“The feeling in the room was electrifying. I still can’t get over the fact that we got Aware back. It is a great moral victory.”
– Constance Singam, past president of Aware
You would probably know the story by know. But I’d like to take the analysis of the Old Guard’s victory one step further and examine it under the microscope of communication and the fatal mistakes the New Guard made as leaders – for your benefit of course. (*winks*)
The following are 5 Leadership Fatalities that a leader must NEVER make:
1. Not Being Open and Transparent Enough
“You have not been open and honest with us from the beginning. I am concerned that if you remain in office, you will change the fundamental nature of Aware.”
– Former Aware president Zaibun Siraj, on Ms Josie Lau’s team
Like what Zaibun mentioned, and if you’ve read the newspaper articles that I uploaded, the New Guards had left lots of questions unanswered when the world began asking questions.
This naturally led to speculation which in turn led to more (tougher) questions being asked.
Eventually, there were more questions asked than answers tendered. Some questions tendered by the media weren’t even answered – and these led to an erosion of trust – which is the FUNDAMENTAL unit in ANY form of relationship – for the leaders.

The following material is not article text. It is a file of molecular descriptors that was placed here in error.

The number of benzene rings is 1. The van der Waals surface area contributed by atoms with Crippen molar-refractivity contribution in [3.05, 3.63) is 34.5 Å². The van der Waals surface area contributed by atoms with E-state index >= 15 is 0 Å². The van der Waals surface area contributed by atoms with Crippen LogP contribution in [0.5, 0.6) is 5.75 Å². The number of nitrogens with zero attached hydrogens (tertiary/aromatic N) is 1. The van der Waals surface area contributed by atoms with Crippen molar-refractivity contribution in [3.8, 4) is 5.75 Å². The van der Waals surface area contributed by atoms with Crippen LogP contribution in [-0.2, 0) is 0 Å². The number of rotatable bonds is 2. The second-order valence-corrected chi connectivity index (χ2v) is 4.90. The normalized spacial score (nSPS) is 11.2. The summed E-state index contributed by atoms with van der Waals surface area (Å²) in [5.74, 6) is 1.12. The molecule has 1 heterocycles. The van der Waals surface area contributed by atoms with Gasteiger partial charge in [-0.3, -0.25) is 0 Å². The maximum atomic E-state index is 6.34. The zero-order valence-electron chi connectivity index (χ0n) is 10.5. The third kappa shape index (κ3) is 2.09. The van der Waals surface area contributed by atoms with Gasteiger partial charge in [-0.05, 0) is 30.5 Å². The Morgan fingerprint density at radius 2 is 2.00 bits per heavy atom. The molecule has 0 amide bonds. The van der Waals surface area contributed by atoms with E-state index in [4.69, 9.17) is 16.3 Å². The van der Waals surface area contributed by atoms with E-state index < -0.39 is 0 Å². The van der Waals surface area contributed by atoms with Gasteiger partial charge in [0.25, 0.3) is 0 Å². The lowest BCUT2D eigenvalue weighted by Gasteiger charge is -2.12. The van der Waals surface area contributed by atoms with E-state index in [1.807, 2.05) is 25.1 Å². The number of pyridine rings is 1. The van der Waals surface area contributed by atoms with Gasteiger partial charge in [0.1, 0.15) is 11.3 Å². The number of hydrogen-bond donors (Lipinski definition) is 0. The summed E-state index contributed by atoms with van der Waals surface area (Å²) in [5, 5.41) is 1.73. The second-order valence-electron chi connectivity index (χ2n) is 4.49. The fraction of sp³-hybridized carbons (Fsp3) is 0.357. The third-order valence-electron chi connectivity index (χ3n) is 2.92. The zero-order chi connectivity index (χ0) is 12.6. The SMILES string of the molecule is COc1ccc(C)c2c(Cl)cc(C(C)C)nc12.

You wouldn’t follow somebody you didn’t trust, would you?
Lesson #1: You can’t do anything with people who don’t trust you.
2. Legal Authority is not Enough
Questions were asked about the New Guard’s decisions to remove key sub-committee members who had been leading projects and volunteering for years in the organization.
Many times, replies were given along the lines of the Exco’s decision to restructure, reorganization and consolidate the organisation’s operations; or that personnel were removed because they had failed in certain aspects of their duties.
One individual was even removed from her post without reason.